Originally Posted by Virtuoso X View Post
in layer 3, does the switch have to be connected to a router to have internet access or can the L3 Switch just be directly connected to the modem that supplies the internet (in this case DPQ3212 which has one ethernet port) to supply internet to the clients attached to the switch
The L3 switch won't NAT, so yes you'll still need a router behind the modem.

Unless the DPQ3212 has some router functionality but a quick google suggested that it's a straight modem.
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Old 1st May 2012, 8:08 AM   #4
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[note: i 'make' switches for a living]

a L2 switch switches on ethernet frames - forwarding on destination mac-address and flooding any unknowns.

L3 is where IP is at. a L3 switch forwards based on IP addresses, i.e. the same as what a 'router' does.
the differences between a 'L3 switch' and a 'router' are that the latter is typically forwarding in software, so its much much slower, typically orders of magnitude more limited in performance.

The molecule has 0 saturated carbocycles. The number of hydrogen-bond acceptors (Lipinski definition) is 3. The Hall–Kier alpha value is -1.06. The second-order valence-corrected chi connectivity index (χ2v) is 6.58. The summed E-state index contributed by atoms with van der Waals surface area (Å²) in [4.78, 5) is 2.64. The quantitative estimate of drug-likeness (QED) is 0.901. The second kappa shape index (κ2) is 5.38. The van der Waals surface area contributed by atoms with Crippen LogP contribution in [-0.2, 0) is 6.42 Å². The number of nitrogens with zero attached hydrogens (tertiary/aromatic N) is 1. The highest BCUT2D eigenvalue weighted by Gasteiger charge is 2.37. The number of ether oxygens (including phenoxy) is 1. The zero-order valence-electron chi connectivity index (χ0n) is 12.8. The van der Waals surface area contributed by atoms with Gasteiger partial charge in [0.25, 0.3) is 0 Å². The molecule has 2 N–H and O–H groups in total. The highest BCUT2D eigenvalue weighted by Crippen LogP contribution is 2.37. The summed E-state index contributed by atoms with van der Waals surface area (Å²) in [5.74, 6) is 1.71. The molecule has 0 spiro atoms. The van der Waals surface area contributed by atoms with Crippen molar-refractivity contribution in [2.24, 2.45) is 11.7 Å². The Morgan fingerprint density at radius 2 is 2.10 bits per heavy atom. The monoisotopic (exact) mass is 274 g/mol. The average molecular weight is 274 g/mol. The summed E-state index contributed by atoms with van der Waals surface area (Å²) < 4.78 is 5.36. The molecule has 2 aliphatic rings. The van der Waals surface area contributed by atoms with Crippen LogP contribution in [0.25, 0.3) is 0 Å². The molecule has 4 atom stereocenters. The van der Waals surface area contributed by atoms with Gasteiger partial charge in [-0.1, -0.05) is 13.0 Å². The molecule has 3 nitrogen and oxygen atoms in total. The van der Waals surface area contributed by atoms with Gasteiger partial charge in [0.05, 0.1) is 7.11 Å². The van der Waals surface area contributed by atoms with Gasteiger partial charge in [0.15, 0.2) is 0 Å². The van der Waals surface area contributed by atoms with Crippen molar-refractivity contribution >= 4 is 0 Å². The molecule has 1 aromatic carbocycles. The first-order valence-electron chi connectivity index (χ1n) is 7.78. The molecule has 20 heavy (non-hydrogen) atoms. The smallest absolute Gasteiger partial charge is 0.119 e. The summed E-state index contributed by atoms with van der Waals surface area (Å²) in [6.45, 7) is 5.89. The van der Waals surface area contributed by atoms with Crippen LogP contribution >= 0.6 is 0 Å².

A L3 switch is superior in performance but that comes at a price. The 'price' is not the $$$ it costs but rather that its likely its logic for forwarding is baked into silicon and can never be changed or upgraded. It can never do more than what the underlying logic can do.

To give you an example, lets say you bought your L3 switch in 1990, well before L3 switching of IPv6 existed. Lets say you bought a crappy cisco c2501 router at the same time.
The c2501 could have been upgraded in the meantime with software to make it capable of routing IPv6. The L3 switch could not.


2nd post is not correct in terms of "CEF", thats just marketing from a certain vendor. ultimately what is going on is something that obeys the rules of IP forwarding, i.e. longest-prefix-match first.
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Old 1st May 2012, 1:18 PM   #5
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thanks for all the info! very informative.
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Old 1st May 2012, 1:26 PM   #6
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A layer 3 switch will do quite complicated routing; but probably won't do PPPOE or NAT which would be required for most consumer Internet connections.
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Old 1st May 2012, 1:40 PM   #7